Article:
I hope that you will not be embarrassed or upset that I am singling you out in this way. The last thing I want is to make you feel uncomfortable. What I do want is to tell you how much you matter to our congregation, and how very grateful we are for what you have done.

You are a very diverse group of people. Some of you are living a Jewish life in virtually all respects. Some of you are devoutly committed to another faith. Some of you do not define yourselves as religious at all. You fall at all points along this spectrum, and we acknowledge and respect your diversity.

What we want to thank you for tonight is your decision to cast your lot with the Jewish people by becoming part of this congregation, and the love and support you give to your Jewish partner. Most of all, we want to offer our deepest thanks to those of you who are parents, and who are raising your sons and daughters as Jews.

In recent times, which saw one-third of the world’s Jewish population destroyed, every Jewish child is especially precious. We are a very small people, and history has made us smaller. Our children mean hope, and they mean life. So every Jewish boy and girl is a gift to the Jewish future. With all our hearts, we want to thank you for your generosity and strength of spirit in making the ultimate gift to the Jewish people.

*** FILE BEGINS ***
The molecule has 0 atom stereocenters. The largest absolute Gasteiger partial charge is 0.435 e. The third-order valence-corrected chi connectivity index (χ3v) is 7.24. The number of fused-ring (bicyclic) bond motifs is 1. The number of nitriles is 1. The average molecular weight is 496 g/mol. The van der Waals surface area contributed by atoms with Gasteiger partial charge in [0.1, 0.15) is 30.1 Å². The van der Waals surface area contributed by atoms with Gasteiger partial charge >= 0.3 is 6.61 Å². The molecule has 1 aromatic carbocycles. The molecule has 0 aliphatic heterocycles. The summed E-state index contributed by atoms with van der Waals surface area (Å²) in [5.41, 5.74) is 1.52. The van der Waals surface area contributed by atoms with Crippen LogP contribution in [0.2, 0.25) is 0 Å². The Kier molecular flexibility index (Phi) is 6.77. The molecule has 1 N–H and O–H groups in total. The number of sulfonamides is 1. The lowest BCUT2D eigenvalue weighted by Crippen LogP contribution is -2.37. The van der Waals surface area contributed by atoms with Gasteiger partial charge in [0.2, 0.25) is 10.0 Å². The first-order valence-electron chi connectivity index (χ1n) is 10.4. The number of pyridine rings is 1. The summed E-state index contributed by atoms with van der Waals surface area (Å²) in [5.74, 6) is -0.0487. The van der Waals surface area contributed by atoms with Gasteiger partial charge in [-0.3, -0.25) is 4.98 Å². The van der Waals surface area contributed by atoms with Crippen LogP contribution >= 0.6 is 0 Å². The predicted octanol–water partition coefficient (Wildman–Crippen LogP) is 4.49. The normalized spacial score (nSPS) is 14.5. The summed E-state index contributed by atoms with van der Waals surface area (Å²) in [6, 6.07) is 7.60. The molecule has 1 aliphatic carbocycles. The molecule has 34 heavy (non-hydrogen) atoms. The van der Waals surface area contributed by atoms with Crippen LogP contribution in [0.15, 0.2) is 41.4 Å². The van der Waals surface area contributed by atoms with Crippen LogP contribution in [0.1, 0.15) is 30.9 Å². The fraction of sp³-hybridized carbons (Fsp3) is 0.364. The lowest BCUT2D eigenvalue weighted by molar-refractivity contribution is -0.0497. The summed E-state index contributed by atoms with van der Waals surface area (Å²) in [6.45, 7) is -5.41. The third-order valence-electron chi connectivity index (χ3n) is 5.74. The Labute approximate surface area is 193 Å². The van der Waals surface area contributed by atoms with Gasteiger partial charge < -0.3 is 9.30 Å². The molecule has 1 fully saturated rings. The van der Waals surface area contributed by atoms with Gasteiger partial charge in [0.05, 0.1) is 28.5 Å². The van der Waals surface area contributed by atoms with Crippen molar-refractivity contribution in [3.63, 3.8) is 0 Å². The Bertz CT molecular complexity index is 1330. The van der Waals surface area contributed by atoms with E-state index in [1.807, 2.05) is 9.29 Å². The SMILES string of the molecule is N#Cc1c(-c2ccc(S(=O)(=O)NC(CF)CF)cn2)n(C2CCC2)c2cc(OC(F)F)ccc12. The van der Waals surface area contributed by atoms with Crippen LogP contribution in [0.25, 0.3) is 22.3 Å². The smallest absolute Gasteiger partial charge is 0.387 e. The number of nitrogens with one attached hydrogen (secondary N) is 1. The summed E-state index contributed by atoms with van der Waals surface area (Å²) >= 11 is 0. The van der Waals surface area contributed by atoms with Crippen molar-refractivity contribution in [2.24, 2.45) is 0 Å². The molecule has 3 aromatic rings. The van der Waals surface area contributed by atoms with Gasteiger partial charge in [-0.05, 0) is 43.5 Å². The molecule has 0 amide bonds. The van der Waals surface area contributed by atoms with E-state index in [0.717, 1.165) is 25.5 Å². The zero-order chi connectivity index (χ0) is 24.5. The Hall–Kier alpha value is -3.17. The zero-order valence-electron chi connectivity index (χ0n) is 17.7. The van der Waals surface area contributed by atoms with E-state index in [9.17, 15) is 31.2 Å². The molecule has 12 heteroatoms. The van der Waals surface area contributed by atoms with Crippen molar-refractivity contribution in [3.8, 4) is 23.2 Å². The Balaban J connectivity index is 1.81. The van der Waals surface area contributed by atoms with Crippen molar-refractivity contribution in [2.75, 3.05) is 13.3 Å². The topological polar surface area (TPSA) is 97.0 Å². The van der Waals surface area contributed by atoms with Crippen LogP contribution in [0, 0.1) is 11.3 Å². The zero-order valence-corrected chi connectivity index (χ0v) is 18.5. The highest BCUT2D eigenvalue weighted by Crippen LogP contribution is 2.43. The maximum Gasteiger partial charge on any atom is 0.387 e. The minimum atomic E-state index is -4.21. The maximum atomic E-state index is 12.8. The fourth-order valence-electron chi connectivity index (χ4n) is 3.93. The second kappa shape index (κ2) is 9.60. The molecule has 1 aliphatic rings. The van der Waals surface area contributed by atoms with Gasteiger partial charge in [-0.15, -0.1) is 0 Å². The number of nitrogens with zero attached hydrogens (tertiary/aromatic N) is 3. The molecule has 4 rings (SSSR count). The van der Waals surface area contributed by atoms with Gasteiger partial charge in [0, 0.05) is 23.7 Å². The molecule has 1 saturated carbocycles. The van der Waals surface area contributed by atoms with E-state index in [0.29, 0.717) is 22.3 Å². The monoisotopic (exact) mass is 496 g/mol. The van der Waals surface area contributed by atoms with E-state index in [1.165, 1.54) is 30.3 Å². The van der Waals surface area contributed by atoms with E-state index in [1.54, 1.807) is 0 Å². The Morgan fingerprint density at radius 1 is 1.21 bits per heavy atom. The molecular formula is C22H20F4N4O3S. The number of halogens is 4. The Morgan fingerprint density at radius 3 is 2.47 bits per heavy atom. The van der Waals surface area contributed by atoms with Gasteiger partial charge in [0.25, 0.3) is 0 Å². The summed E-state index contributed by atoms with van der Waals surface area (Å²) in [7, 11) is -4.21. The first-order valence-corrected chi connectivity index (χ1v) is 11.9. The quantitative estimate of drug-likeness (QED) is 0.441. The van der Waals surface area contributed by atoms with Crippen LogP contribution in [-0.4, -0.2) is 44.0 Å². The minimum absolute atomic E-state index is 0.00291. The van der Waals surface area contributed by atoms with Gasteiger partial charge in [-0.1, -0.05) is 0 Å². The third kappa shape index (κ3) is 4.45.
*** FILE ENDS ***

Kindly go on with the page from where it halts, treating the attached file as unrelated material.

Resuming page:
Please, please…do not be shy and do not feel uncomfortable. It is important that we show you how much you have our love and respect, and there is no better time to say that than on the most important day in the Jewish week. Please come up now, and receive the heartfelt gratitude of your congregation.


You are the moms and dads who drive the Religious School, Hebrew school, and Day School carpool. You help explain to your kids why it’s important to learn to be a Jew. You take classes and read Jewish books to deepen your own understanding, so you can help to make a Jewish home. You learn to make kugel and latkes; you try to like gefilte fish; you learn to put on a Seder; you learn to put up a Sukkah. You join your spouse at the Shabbat table – maybe you even set that Shabbat table and make it beautiful.

You come to services, even when it feels strange and confusing at first. You hum along to those Hebrew songs, and some of you even learn to read that difficult language. You stand on the bima and pass the Torah to your children on the day of their Bar or Bat Mitzvah, and tell them how proud you are and how much you love them, and how glad you are to see them grow into young Jewish men and women.

We know that some of you have paid a significant price for the generous decision you made to raise Jewish children. You have made a painful sacrifice, giving up the joy of sharing your own spiritual beliefs and passing your own religious traditions down to your kids. We hope your children and your spouse tell you often how wonderful you are, and that their love and gratitude, and our love and gratitude, will be some compensation, and will bring you joy.

I ask our congregation to rise in your honor now, as we offer you this ancient blessing from the Torah….